A POET, literary critic and translator who writes French poetry “with virtuosity” has become the first Briton to be elected to the Académie Française.
After being a candidate in two previous elections to the prestigious body, Michael Edwards, 74, is taking up seat 31, vacant since the death of poet Jean Dutourd.
He is just in time, as, since 2010, there has been an age limit of 75 to join the Académie, aimed at giving a more youthful feel to the group known as “Les Immortels” (on the principle that its 40 seats are always occupied).
Prof Edwards gained 14, 14 and 16 in three voting rounds, beating Jean-Noël Jeanneney, a former minister and president of Radio France.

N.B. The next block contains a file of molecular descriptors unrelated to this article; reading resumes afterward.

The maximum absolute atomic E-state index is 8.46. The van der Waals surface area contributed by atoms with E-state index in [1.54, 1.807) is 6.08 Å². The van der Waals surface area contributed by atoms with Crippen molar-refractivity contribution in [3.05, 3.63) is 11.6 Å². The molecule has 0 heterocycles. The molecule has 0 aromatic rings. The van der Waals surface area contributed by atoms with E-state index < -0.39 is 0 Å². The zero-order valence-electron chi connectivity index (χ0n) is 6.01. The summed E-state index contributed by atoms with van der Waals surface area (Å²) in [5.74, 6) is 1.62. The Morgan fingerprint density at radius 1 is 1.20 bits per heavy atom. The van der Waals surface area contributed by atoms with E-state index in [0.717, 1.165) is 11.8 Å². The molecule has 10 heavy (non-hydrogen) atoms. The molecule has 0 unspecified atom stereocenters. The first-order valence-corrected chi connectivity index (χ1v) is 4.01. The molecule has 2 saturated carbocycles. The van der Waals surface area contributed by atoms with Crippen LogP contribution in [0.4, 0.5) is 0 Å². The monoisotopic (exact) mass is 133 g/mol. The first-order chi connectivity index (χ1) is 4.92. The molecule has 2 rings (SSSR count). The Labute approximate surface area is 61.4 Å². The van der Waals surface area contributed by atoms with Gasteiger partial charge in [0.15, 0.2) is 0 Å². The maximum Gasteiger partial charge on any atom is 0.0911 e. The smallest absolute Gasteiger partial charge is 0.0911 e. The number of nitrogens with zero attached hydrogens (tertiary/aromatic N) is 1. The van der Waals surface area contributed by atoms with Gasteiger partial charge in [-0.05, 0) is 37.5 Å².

Born at Barnes, near London, Prof Edwards was a university lecturer in the UK before becoming a professor at the Collège de France, with a joint chair in poetry and (for the first time at the Collège), English literature. He is a specialist in Shakespeare, Racine and Rimbaud.
According to the web magazine of the Académie he also writes poetry, with the same virtuosity whether in English or French and is the author of many books, most recently, Le bonheur d’être ici which the website calls “full of surprises and astonishments”.
He is married to a Frenchwoman, has spent his time between France and the UK since 2006 and has joint nationality; however the rules of the Académie do not require members to be French.
The Académie was founded in the 17th century by Cardinal Richelieu and has responsibility for watching over the French language. It consists of personalities from the world of literature, philosophers, historians and scientists, as well as statesmen, senior military figures and churchmen.
Its tasks include discussing the inclusion of new terms in its dictionary, which stamps a word as being good French.